Charlottesville thugs just ‘got carried away’?
Catherine Lhamon used extralegal methods to force her vision of civil rights on the nation’s colleges, so it’s little surprise that she has a soft spot for activists who use extralegal methods to silence their critics.
The former chief of the Department of Education’s Office for Civil Rights, who threatened to revoke federal funding from colleges if they didn’t deprive accused students of due process, now leads the U.S. Commission on Civil Rights.
And this “fact-finding” federal agency authorized by Congress just declined to find the fact that left-wing protesters were responsible for some of the violence at the “Unite the Right” rally in Charlottesville earlier this month.
The six Democrat-appointed members of the commission, including Chair Lhamon, voted as a bloc against a one-sentence addition to the commission’s unanimous statement that denounced the “white supremacy and religious intolerance” that turned violent in Charlottesville.
That sentence was offered by one of two Republican-appointed members, University of San Diego Law Prof. Gail Heriot (below), who was advocated to replace Lhamon at OCR by hundreds of mostly academics. Her fellow Republican appointee Peter Kirsanow, a practicing lawyer, seconded the motion. The sentence reads:
Though we support peaceful protest and note that most of the counter-demonstrators were peaceful, we condemn violence by anyone, including violence by so-called Antifa demonstrators.
In a press release from the New American Civil Rights Project, an organization of current and former commission members and staff who favor limited government, Heriot and Kirsanow called out their majority colleagues for refusing to denounce leftist violence:
There is overwhelming evidence that so-called “Antifa” counterdemonstrators in Charlottesville were sometimes the initiators of violence. They were by no means the majority of counterdemonstrators, but their presence was significant. …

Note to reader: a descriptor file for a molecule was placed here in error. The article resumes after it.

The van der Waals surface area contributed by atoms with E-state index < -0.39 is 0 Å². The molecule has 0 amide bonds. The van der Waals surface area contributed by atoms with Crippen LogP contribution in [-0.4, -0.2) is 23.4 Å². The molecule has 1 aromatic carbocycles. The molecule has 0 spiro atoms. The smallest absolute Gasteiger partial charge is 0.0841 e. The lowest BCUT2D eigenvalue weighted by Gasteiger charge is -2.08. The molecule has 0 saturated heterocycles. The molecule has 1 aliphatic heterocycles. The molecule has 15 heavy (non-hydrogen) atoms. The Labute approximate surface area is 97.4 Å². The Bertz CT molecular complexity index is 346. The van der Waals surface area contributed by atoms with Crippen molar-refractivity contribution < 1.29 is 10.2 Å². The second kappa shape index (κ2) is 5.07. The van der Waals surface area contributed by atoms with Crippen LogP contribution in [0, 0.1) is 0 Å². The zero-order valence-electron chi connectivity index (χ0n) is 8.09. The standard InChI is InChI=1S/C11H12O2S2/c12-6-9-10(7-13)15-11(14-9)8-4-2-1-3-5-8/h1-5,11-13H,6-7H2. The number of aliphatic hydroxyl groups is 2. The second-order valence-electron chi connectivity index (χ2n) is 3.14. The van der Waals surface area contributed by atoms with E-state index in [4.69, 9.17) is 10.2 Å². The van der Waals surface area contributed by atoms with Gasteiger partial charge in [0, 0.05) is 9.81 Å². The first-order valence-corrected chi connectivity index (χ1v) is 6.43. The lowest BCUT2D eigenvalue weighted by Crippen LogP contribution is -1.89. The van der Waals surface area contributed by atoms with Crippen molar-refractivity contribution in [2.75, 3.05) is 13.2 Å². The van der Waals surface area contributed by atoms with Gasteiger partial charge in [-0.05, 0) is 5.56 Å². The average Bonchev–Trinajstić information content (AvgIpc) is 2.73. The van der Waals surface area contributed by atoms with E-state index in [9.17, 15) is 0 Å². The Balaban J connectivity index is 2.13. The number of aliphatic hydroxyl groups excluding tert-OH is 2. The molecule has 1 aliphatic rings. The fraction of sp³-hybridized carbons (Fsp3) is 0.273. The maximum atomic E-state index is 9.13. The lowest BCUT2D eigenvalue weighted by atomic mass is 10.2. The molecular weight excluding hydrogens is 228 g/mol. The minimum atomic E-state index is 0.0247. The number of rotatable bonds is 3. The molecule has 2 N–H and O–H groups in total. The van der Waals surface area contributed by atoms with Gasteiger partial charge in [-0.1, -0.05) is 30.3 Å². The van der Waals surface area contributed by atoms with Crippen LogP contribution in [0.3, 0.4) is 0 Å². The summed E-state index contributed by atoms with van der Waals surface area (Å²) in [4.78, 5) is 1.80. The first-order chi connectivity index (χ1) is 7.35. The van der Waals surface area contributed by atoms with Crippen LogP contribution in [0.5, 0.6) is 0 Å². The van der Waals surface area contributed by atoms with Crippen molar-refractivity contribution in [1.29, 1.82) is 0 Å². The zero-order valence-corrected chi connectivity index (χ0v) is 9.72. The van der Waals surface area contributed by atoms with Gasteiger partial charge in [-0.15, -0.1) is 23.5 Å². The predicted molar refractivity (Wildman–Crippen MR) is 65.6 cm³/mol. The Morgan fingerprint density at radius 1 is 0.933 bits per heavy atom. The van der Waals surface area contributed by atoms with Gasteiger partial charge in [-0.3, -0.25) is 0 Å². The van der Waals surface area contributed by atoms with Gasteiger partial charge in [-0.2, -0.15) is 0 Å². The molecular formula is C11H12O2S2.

The New York Times’s Sheryl Gay Stolberg, an eyewitness to the events, tweeted that “The hard left seemed as hate-filled as alt-right. I saw club-wielding antifa beating white nationalists being led out of the park.” Stolberg later tweeted that she should have said “violent” rather than “hate-filled.” Stolberg also quoted the Charlottesville police chief as having said that there were “mutually combative individuals in the crowd.”
Videos of skirmishes taken in Charlottesville show that the Antifa were the aggressors on some occasions. … [I]ts members are often black-shirted, masked with bandanas and armed with clubs. The image is hardly one of anti-fascism.
Heriot and Kirsanow said their violence-condoning colleagues excused Antifa thugs by denying reporter Stolberg’s account and saying some left-wing activists “got carried away” with the morality of their cause.
Heriot warned the Democrat appointees to not coddle Antifa the way Germans did to “gangs of Nazis” in the Weimar Republic simply because they fought Communists in the streets: “[T]he right way to deal with battling political thugs is to condemn them both.”
Kirsanow said the majority took the easy way out by only condemning “disfavored groups” and excusing “politically correct” violence.
It’s also a good summary of Lhamon’s reign as assistant secretary for civil rights in the Obama administration:
Turning the power of the federal purse against “disfavored groups” (accused students)
Threatening to bury colleges in years of expensive and PR-nightmare “systemic” investigations if they didn’t do “politically correct” (one-sided) sexual-misconduct investigations
Skipping the notice-and-comment rulemaking process that is legally required before making substantive new regulations, such as mandating one (low) evidence standard for all cases
The unanimous commission statement ends: “In America, we live by the rule of law … ” Well, some of us do.
IMAGE: Very Fake News/YouTube, National Association of Scholars/YouTube